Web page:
I will be optimistic and hope that they won't use such poor handling again... but given they still haven't offered replacements for the two films in question, I'm not going to hold my breath. If they can't competently master one of their mainline features, nor an Oscar-nominated short, I don't have much hope for six films that tend to be overlooked even as part of the Disney filmography.
I'm easy, all I really really want is Johnny Tremain, 20k Leagues Under the Sea and Treasure Island.
Third Man on the Mountain has an HD master available for streaming. I'm surprised it's not better-known, considering Disneyland's Matterhorn was a tie-in to this movie. That was one of the ones that didn't get a new transfer in time for its DVD release.
Where can you stream it? Netflix? (I cancelled my account there months ago.) Thanks, excited to know this!
Amazon Instant Video has a bunch of the Disney live-action films in HD. I haven't ever rented or bought and digital downloads from them but I use the Prime streaming on occasion. The quality is comparable to other streaming services. Sadly, looks like the classic Disney stuff isn't available for free with Prime. May have something to do with their Netflix deal. Don't know.
I'd like to see "The Happiest Millionaire" Roadshow version.
Anchor Bay released both the shorter general release and the longer roadshow versions on DVD several years ago and the picture quality was better than the later Disney release. I still don't understand how that could be, but the Anchor Bay discs looked decisively better.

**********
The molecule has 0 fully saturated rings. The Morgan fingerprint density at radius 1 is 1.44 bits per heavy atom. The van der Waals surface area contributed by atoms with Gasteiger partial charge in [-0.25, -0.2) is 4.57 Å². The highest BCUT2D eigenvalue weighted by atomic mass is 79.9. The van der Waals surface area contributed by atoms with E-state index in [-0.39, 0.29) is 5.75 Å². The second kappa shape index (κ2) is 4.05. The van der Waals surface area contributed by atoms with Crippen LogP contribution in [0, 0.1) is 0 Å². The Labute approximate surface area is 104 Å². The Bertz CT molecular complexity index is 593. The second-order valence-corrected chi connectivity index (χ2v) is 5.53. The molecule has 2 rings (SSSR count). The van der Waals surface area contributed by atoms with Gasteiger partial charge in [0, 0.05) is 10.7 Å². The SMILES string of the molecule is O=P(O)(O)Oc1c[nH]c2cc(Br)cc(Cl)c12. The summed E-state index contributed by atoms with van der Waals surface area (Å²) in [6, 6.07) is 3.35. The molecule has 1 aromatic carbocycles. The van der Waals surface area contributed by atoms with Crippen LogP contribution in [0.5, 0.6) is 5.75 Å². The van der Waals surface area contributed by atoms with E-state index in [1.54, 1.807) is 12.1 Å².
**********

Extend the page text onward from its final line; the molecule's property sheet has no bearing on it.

The disappointing Disney DVD Better looking Anchor Bay general release edition Anchor Bay's fabulous Roadshow edition
Another Disney musical that would look great on Blu-ray would be "The One and Only Genuine, Original Family Band"
It features another great Sherman Brothers score with early appearances by a singing-dancing Kurt Russell and a young giggling Goldie Hawn.
Plus the multi talented and gorgeous Lesley Ann Warren.
This Family Band is quite entertaining, but did little business, possibly because of the film's somewhat cumbersome title.
I was hoping when Disney took back the video rights to "Happiest Millionaire" that their own edition would be 16:9. Sadly it wasn't to be. However the Disney edition seems to use slightly different cues for the Entr'acte or Exit Music - can't remember exactly - as I haven't played either disc in a while.
Netflix has the "perpetually available" animated films that have already reached Blu-ray, and a very small helping of live-action titles (the oldest is Escape to Witch Mountain). Most of the transfers I've seen I've been impressed with. The One and Only, Genuine, Original Family Band was a revelation compared to the MAR, undersaturated, fairly dusty-looking DVD (which at least got extras). The Happiest Millionaire (oh, welcome back Mike Frezon ), which I purchased off VUDU, looked pretty good, too, though some shots had dust, and Cordelia's lyric in "Detroit" looked slightly faded. It's the long version, but it does not have the overture, intermission, entr'acte, or exit music. Disney's DVD still has those, but it puts the Buena Vista logo first instead of between the overture and opening credits.
I'd really like Treasure Island, Darby. O'Gill and the Little People, Swiss Family Robinson, and Pollyanna restored and reissued on blu ray.
If only Disney would wake up to reality and realise that there are literally THOUSANDS of fans out there who are pleading for
"SONG OF THE SOUTH"
This is 2014 for God's sake.
Politically incorrect?? What's becoming of us?
It's a certain moneymaker, so where are the Disney Dollar men? Obviously not doing the right thing by the shareholders.
Grow up Disney, get into the real World and release by far the most requested title in your catalogue.
Pollyanna please, and both versions of The Parent Trap and Freaky Friday...